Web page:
So the problem was the photo wasn’t sharp (despite F14 on a pro lens and the detail in t/he village being nice and sharp) and apparently badly shot. I am sightly struggling to see how that (sharp or not) explains the road 100m further down the mountain. But no offence.

One point - it is not about ‘guessing’ surely. If there is a road going from left to right and something covering a small section of it can we not reasonably assume that there was a section of road between the two bits we can see.

I have the TrueDoF-Pro calculator app on my iPhone, written by a guy who knows an awful lot about diffraction. It allows the choice of blur dot size and, depending on sensor pixel density, you can set it to 20µm instead of the generally accepted 30µm, which was decided on for film cameras.

Using 20µm, the optimum aperture for the most DoF without diffraction is actually f/10 and, for landscapes like this, you should focus at the hyperfocal distance which, at 28mm focal length, is 5.28m, allowing everything from 2.64m to infinity to be acceptably sharp.

My experience is that diffraction at smaller apertures, even f/14 (calculated with a 30µm blur circle) can affect overall perceived sharpness for the worse, especially at long distance.

Give it a try

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I think the lower than expected photo quality was due to air fluctuations more than due to diffraction. It’s a typical problem for long distance landscapes. The low dark clouds suggest that humidity was high and there might be a mixture of hot and cold air, especially over the lake.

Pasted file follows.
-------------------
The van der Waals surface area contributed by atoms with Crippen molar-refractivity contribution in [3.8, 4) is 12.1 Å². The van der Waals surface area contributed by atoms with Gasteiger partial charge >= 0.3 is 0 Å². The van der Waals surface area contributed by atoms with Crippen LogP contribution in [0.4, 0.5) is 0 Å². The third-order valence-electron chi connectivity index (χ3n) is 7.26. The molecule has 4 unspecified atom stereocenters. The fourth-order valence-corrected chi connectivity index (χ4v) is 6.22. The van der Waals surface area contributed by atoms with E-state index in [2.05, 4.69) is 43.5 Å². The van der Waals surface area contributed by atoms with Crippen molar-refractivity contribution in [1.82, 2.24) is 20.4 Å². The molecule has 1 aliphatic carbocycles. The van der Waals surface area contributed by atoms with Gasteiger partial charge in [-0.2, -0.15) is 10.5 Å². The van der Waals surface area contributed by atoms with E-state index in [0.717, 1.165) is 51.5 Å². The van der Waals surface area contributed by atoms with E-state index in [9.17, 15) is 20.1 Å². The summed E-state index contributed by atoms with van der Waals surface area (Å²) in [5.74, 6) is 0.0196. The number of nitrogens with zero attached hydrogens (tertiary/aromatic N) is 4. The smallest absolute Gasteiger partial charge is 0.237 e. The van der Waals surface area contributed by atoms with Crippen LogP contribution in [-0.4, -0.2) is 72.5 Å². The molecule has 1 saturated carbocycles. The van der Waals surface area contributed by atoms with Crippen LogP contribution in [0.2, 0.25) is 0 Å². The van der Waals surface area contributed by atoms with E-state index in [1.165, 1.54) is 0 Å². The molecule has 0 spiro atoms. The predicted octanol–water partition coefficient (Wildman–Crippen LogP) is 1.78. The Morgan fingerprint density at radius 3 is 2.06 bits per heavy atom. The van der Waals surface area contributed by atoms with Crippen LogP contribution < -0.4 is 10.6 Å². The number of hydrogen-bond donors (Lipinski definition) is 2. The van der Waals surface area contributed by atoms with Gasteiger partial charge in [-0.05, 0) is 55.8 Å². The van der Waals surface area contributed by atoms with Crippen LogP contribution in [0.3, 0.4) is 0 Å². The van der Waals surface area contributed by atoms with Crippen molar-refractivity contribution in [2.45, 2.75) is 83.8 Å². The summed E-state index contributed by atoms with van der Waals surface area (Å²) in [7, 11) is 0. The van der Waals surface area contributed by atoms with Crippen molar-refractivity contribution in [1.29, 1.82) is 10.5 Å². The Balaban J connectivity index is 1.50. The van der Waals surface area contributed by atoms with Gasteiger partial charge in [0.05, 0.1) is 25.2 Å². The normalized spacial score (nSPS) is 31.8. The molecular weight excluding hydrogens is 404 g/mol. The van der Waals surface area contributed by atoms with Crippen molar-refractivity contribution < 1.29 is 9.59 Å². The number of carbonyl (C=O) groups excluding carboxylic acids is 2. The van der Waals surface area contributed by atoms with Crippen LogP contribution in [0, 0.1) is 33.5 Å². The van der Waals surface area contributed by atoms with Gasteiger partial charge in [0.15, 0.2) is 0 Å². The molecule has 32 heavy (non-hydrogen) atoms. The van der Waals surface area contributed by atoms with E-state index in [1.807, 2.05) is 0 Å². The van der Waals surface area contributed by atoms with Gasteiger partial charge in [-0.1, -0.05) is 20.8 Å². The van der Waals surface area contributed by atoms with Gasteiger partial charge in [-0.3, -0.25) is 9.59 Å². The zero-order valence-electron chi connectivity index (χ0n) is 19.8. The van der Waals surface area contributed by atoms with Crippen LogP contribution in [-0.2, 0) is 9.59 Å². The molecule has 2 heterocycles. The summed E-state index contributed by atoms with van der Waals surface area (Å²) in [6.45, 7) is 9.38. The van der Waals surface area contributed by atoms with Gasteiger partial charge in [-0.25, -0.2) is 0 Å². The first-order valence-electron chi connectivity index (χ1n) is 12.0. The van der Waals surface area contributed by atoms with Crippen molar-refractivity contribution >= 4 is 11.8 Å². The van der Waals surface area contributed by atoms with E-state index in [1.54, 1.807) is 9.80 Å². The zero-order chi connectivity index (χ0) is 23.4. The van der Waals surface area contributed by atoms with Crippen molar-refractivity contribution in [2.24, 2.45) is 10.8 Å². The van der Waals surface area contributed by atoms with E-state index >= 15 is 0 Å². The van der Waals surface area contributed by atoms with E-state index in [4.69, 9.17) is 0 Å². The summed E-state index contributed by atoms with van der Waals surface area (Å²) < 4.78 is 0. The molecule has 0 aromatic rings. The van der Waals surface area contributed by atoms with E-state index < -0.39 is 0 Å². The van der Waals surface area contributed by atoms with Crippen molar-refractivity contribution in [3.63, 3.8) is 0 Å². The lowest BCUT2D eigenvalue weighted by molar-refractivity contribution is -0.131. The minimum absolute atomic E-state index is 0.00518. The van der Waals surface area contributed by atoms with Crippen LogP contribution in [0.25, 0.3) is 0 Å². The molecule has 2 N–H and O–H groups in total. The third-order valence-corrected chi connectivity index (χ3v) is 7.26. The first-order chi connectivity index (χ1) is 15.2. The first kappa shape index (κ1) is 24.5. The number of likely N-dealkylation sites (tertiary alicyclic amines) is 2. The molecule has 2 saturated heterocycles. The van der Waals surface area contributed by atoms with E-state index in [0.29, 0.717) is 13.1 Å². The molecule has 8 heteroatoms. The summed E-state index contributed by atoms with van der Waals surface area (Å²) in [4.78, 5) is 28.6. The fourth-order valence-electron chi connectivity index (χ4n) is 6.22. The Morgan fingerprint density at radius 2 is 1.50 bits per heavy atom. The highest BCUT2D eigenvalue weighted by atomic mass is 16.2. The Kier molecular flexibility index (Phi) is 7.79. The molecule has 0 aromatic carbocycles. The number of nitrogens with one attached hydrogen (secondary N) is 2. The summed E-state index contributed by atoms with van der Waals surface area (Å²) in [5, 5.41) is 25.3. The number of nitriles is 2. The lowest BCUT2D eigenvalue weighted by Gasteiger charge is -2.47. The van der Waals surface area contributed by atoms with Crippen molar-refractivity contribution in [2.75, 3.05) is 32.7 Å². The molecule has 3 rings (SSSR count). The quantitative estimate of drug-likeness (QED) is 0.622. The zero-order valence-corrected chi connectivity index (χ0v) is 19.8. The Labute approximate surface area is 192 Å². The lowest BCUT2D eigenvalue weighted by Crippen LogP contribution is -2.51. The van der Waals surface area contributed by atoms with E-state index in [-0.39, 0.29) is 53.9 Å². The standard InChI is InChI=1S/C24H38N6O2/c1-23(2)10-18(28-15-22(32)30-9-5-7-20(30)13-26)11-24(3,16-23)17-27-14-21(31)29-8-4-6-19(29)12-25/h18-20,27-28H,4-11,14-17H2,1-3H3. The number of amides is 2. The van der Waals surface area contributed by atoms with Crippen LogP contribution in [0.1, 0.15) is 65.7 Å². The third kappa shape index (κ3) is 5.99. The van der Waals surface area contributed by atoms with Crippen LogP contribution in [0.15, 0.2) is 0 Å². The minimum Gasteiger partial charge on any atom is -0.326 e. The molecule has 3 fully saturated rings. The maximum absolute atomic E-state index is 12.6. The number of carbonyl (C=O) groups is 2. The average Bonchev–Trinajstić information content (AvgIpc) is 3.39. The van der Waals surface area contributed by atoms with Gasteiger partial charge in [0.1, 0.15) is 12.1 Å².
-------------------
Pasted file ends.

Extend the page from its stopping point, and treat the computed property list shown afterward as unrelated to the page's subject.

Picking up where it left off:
What you say makes total sense. Although it might be interesting to pass the image through Topaz Photo AI’s movement blur tool

The blur on the photo is very irregular, some parts are quite sharp, so I don’t think Topaz will help. I had a lot of much worse blur than OP, with much shorter distances, while the next day photos were crisp and contrasty (shooting usually f/6.3-f/11 with 24-70/2.8). But if you are on a hiking trip, you simply have to be lucky.
EDIT: Maybe shooting a series from a tripod and combining the photos with some software would help. Our brains work that way, it seems, so a single photo may look much worse than what we perceived.

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Hi Joanna
Yes, i have a dof calculator. I think it uses 0.03 as the circle of confusion based on my camera body but i need to check. Either way, thanks for reminding me about this. I probably am setting the focal disrance too far out. (I usually go for about 1/3 of the way to the most distant object )

Does the huge computer slowdown when lot of correction curves are used is solved in V7 ?
V6 is ok till some amount of work then computer slows down up to unusable depending on the amount of work done (brush sizes probably plays a role in this too).

(not talking about opening images with such correction …).

Ps : my hardware/drivers etc… have nothing to do with this problem.